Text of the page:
Coral Colony Scale Mapping

Satellite image of the village of Nukuni on Ono-i-Lau, Fiji. Ono-i-Lau is a group of islands within a barrier reef system in the Fijian archipelago of Lau Islands. Photo © Planet Labs Inc.

A Monitoring Tool to Track Coral Colony Survival

Subsurface mapping is the remote sensing approach with the smallest mapping footprint, however it provides the highest spatial resolution. It uses underwater photography, usually operated by snorkelers or divers, and focuses on a very small area of the reef. The approach to acquiring photos is the same as what is used when mapping with aerial drones. Close proximity photogrammetry can record very subtle changes in coral growth and loss (e.g., millimeter scale), which is a powerful tool for monitoring outplant sites. 

Close proximity photogrammetry is used in combination with a technique called Structure-from-Motion (SfM) to create very high-resolution three-dimensional models of the structure of the reef. 3D models of reef structure can be used to monitor changes in rugosity, an important feature of coral reefs for coral-dependent fishes and other reef-associated organisms. In addition to structure, changes in live coral, biodiversity, disease, and impacts from invasive species can also be monitored.

3d point cloud coral

3D point cloud of Elkhorn Coral (Acropora palmata) created from hundreds of stereo photos. Image © Steve Schill

The Nature Conservancy (TNC) is leading this work in the US Virgin Islands (USVI) where they are surveying the growth of transplanted coral colonies. Read the case study below.

Case Study: Photogrammetry to Monitor Coral Restoration in the USVI

us virgin islands map

Map of the insular Caribbean highlighting the US Virgin Islands. Image © The Nature Conservancy

The USVI Coral Innovation Hub, a center to advance coral restoration innovation and science, located in St. Croix, is part of TNC’s Caribbean Coral Strategy with the overarching objective to develop and deploy scalable solutions to improve coral reef health and maximize the benefits reefs provide to people and nature in a changing climate. The USVI Coral Innovation Hub includes a land-based coral nursery and research lab, as well as several in-water coral nurseries, where sexual and asexual coral propagation approaches are being applied and tested for large-scale coral restoration. With the goal of developing novel technologies and monitoring protocols to accurately and efficiently quantify the impacts of reef conservation efforts, the USVI Coral Innovation Hub is applying photogrammetric techniques to monitor coral restoration projects in the territory.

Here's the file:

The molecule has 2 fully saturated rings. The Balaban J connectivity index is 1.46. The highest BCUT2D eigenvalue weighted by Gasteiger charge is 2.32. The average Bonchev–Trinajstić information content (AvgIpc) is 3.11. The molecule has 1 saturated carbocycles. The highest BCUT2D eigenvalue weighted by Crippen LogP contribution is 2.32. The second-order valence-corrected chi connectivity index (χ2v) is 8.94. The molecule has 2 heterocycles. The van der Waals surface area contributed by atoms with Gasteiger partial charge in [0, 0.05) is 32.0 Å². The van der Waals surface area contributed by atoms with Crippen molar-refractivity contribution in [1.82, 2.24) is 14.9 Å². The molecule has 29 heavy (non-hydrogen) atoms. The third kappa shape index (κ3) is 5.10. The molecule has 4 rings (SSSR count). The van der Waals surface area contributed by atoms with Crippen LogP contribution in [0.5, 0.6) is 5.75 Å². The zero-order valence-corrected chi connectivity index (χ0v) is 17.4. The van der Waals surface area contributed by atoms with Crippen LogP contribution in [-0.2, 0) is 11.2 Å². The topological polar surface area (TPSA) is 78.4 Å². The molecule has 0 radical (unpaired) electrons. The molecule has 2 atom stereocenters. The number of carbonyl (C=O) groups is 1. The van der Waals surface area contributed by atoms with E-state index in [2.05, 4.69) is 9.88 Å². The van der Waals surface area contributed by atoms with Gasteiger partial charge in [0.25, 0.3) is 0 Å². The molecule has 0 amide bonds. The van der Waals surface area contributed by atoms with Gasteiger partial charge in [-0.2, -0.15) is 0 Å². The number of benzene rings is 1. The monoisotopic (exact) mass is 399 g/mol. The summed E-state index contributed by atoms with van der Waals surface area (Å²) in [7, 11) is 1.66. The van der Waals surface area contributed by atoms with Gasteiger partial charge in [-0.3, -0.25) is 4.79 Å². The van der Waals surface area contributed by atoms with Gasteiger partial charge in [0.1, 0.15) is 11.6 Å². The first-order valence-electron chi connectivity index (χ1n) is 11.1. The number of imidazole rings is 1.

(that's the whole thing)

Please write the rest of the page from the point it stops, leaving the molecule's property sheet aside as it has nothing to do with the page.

By sampling at time-points before, during, and after restoration activities, TNC coral scientists in the USVI are combining conventional reef monitoring surveys (for example, Atlantic and Gulf Rapid Reef Assessment diver surveys of benthos and fish) with standardized close proximity photogrammetric techniques (i.e., Structure-from-Motion). The aim is to regularly collect and analyze orthomosaic and digital surface model products to monitor changes in coral restoration and control (unrestored) sites. The digital surface models, generated from stereo photos, enable the monitoring of small changes in coral growth and loss, at a millimeter scale, based on changes in the three-dimensional structure.

coral nursery

Emmanuel Irizarry-Soto observes microfragmented boulder star corals in the nursery. Photo © The Nature Conservancy

With this information, TNC coral scientists can monitor changes in the reef, such as rugosity (the three-dimensional arrangement of the reef structure), disease, coral growth, and loss. These data are essential for quantifying coral reef habitat restoration impacts in time and space and to enable comparison of changes to the reef structure in restored versus unrestored sites. Analysis of the effects of restoration on structural complexity and rugosity are especially pertinent for coral restoration projects that aim to maintain or enhance reefs for coastal protection and essential habitat for fishes and other reef-associated organisms.

structure from motion data

An example from Cane Bay, St. Croix, US Virgin Islands of how Structure-from-Motion data collected at different time points (Left to Right: April to August 2019) allows operators to detect powerful growth and erosion change using both the photomosaic and digital surface models. Left: pre-outplanting. Center: post-outplanting. Right: change detection showing accretion/growth (yellow) and erosion (red) following coral outplanting. Images © The Nature Conservancy

In the USVI, this monitoring approach and technology continues to be developed to meet the needs of different restoration projects. For example, photo collection methods are adapted to the parameters of a given site (shallow versus deep, transects versus plots) and algorithms are being iterated to derive the metrics that are most useful for measuring change.

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